Comparison of Pkd1-targeted mutants reveals that loss of polycystin-1 causes cystogenesis and bone defects.

Renal Division, Department of Medicine, Brigham and Women's Hospital, Boston, MA 02115, USA.
Human Molecular Genetics (Impact Factor: 7.69). 11/2001; 10(21):2385-96. DOI: 10.1093/hmg/10.21.2385
Source: PubMed

ABSTRACT A high level of polycystin-1 expression is detected in kidneys of all patients with autosomal dominant polycystic kidney disease (ADPKD). Mice that overexpress polycystin-1 also develop renal cysts. Whether overexpression of polycystin-1 is necessary for cyst formation is still unclear. Here, we report the generation of a targeted mouse mutant with a null mutation in Pkd1 and its phenotypic characterization in comparison with the del34 mutants that carry a 'truncation mutation' in Pkd1. We show that null homozygotes develop the same, but more aggressive, renal and pancreatic cystic disease as del34/del34. Moreover, we report that both homozygous mutants develop polyhydramnios, hydrops fetalis, spina bifida occulta and osteochondrodysplasia. Heterozygotes also develop adult-onset pancreatic disease. We show further that del34 homozygotes continue to produce mutant polycystin-1, thereby providing a possible explanation for increased immunoreactive polycystin-1 in ADPKD cyst epithelia in the context of the two-hit model. Our data demonstrate for the first time that loss of polycystin-1 leads to cyst formation and defective skeletogenesis, and indicate that polycystin-1 is critical in both epithelium and chondrocyte development.

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    ABSTRACT: Mechanical regulation of bone formation involves a complex biophysical process, yet the underlying mechanisms remain poorly understood. Polycystin-1 (PC1) is postulated to function as a mechanosensory molecule mediating mechanical signal transduction in renal epithelial cells. To investigate the involvement of PC1 in mechanical strain-induced signaling cascades controlling osteogenesis, PKD1 gene was stably silenced in osteoblastic cell line MC3T3-E1 by using lentivirus-mediated shRNA technology. Here, our findings showed that mechanical tensile strain sufficiently enhanced osteogenic gene expressions and osteoblastic proliferation. However, PC1 deficiency resulted in the loss of the ability to sense external mechanical stimuli thereby promoting osteoblastic osteogenesis and proliferation. The signal pathways implicated in this process were intracellular calcium and Akt/β-catenin pathway. The basal levels of intracellular calcium, phospho-Akt, phospho-GSK-3β and nuclear accumulation of active β-catenin were significantly attenuated in PC1 deficient osteoblasts. In addition, PC1 deficiency impaired mechanical strain-induced potentiation of intracellular calcium, and activation of Akt-dependent and Wnt/β-catenin pathways, which was able to be partially reversed by calcium ionophore A23187 treatment. Furthermore, applications of LiCl or A23187 in PC1 deficient osteoblasts could promote osteoblastic differentiation and proliferation under mechanical strain conditions. Therefore, our results demonstrated that osteoblasts require mechanosensory molecule PC1 to adapt to external mechanical tensile strain thereby inducing osteoblastic mechanoresponse, partially through the potentiation of intracellular calcium and downstream Akt/β-catenin signaling pathway.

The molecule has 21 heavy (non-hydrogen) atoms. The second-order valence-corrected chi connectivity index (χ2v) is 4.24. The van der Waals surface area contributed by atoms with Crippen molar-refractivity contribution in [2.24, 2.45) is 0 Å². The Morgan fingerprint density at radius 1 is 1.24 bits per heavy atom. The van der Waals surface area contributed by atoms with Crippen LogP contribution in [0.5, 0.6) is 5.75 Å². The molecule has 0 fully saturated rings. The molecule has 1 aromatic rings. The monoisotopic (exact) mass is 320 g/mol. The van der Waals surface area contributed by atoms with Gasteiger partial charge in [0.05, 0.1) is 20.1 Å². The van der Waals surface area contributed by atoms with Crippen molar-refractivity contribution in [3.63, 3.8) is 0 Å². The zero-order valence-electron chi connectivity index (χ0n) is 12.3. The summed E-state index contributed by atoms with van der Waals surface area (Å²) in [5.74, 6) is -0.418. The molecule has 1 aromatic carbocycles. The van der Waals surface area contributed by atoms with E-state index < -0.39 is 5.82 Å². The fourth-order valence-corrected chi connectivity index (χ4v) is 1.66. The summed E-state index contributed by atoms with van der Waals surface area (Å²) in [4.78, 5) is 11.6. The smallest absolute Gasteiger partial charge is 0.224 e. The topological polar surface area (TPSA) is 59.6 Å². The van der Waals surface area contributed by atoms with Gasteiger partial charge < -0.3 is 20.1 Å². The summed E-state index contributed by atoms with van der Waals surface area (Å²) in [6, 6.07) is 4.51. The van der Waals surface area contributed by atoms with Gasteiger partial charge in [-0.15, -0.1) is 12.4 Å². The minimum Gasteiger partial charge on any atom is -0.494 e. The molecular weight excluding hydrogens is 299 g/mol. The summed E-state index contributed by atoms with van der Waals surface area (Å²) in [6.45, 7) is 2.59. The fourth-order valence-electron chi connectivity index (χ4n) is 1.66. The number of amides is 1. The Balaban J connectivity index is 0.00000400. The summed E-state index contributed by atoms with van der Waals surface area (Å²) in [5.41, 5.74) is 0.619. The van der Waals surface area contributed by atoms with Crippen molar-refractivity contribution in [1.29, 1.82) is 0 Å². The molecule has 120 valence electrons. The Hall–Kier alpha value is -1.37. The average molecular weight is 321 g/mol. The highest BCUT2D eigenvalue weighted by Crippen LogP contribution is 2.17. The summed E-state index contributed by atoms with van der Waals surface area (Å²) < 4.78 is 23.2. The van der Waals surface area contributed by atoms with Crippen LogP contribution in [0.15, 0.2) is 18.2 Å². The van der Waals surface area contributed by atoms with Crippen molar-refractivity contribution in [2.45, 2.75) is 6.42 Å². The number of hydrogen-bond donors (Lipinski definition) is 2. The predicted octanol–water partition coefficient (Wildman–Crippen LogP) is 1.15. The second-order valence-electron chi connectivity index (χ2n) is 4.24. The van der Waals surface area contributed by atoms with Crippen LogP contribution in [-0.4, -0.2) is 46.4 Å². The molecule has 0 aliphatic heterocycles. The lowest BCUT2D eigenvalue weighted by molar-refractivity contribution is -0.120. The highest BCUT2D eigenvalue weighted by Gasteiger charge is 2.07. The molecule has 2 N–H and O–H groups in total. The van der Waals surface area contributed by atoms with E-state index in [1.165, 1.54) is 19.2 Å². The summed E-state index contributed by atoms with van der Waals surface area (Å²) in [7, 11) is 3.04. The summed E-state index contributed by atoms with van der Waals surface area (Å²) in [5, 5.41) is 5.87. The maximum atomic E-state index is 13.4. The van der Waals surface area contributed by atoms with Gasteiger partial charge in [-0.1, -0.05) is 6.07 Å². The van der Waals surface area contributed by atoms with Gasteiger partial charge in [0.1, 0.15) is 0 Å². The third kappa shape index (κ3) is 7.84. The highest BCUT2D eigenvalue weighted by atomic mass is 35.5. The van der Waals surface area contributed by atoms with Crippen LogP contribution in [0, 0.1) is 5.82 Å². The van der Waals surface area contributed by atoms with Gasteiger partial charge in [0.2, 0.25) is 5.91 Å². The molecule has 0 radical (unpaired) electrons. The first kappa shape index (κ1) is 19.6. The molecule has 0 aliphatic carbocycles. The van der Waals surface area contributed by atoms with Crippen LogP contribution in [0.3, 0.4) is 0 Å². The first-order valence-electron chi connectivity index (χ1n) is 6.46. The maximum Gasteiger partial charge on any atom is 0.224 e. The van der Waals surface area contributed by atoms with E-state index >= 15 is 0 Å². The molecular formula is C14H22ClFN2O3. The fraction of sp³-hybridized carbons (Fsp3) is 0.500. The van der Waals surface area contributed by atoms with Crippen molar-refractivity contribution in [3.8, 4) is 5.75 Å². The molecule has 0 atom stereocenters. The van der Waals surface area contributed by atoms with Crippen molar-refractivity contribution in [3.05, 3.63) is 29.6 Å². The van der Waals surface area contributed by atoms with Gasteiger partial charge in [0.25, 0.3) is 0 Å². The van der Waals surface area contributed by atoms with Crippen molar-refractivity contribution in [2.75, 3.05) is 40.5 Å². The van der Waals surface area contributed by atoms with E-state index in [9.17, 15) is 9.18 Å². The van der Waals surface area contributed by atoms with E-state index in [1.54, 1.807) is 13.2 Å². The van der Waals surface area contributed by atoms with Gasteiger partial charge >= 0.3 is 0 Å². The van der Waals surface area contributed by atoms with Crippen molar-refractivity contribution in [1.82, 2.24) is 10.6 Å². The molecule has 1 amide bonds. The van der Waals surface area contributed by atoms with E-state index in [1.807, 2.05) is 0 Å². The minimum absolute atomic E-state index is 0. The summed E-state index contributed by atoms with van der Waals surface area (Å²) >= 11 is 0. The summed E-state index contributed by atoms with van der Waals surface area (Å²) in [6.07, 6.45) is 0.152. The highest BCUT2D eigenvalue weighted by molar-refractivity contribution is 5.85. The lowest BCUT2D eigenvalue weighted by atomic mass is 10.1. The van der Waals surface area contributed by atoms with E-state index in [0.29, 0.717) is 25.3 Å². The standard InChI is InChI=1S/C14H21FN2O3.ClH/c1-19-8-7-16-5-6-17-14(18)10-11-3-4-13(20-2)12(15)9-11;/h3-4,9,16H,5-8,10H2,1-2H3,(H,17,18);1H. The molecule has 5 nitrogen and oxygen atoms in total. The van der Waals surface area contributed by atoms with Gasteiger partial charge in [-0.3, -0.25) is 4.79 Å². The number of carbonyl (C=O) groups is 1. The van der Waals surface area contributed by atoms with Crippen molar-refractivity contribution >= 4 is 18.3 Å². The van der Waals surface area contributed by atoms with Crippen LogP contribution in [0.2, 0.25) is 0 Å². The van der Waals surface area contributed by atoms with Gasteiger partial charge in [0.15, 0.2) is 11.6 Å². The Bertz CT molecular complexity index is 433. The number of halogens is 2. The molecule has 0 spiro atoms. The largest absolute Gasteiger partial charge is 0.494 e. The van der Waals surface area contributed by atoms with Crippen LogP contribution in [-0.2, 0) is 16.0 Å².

PLoS ONE 01/2014; 9(3):e91730. · 3.53 Impact Factor
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    ABSTRACT: The PKD1 gene is essential for a number of biological functions, and its loss-of-function causes autosomal dominant polycystic kidney disease (ADPKD). The gene is developmentally regulated and believed to play an essential role in renal development. Previous studies have shown that manipulating murine renal organ cultures with dominant-negative forms of the Pkd1 gene impaired ureteric bud (UB) branching. In the current study, we analyzed different stages of renal development in two distinct mouse models carrying either a null mutation or inactivation of the last two exons of Pkd1. Surprisingly, metanephric explants from Pkd1-deleted kidneys harvested at day E11.5 did not show defects of UB branching and elongation, estimated by cytokeratin staining on fixed tissues or by Hoxb7-GFP time-lapse imaging. However, renal explants from Pkd1-mutants isolated at day E14.5 showed impaired nephrogenesis. Notably, we observed cell migratory defects in the developing endothelial compartment. Previous studies had implicated the Pkd1 gene in controlling cell migration and collagen deposition through PI3 kinases. In line with these studies, our results show that wild-type explants treated with PI3-kinase inhibitors recapitulate the endothelial defects observed in Pkd1 mutants, whereas treatment with VEGF only partially rescued the defects. Our data are consistent with a role for the Pkd1 gene in the endothelium that may be required for proper nephrogenesis.
    Biochemical and Biophysical Research Communications 01/2014; · 2.28 Impact Factor
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    ABSTRACT: Autosomal dominant polycystic kidney disease is a common hereditary disorder characterized by renal and extrarenal, cystic and noncystic manifestations. Connective tissue defects, including cerebral aneurysm, meningeal diverticula, abdominal wall hernias, intestinal diverticula, and cardiac valvular abnormalities, are widely known manifestations. Instead intracardiac aneurysms have never been reported in adults with autosomal dominant polycystic kidney disease. We describe a 65-year-old patient with end-stage renal disease due to autosomal dominant polycystic kidney disease and an atrial septum aneurysm associated with platypnoea-orthodeoxia syndrome.
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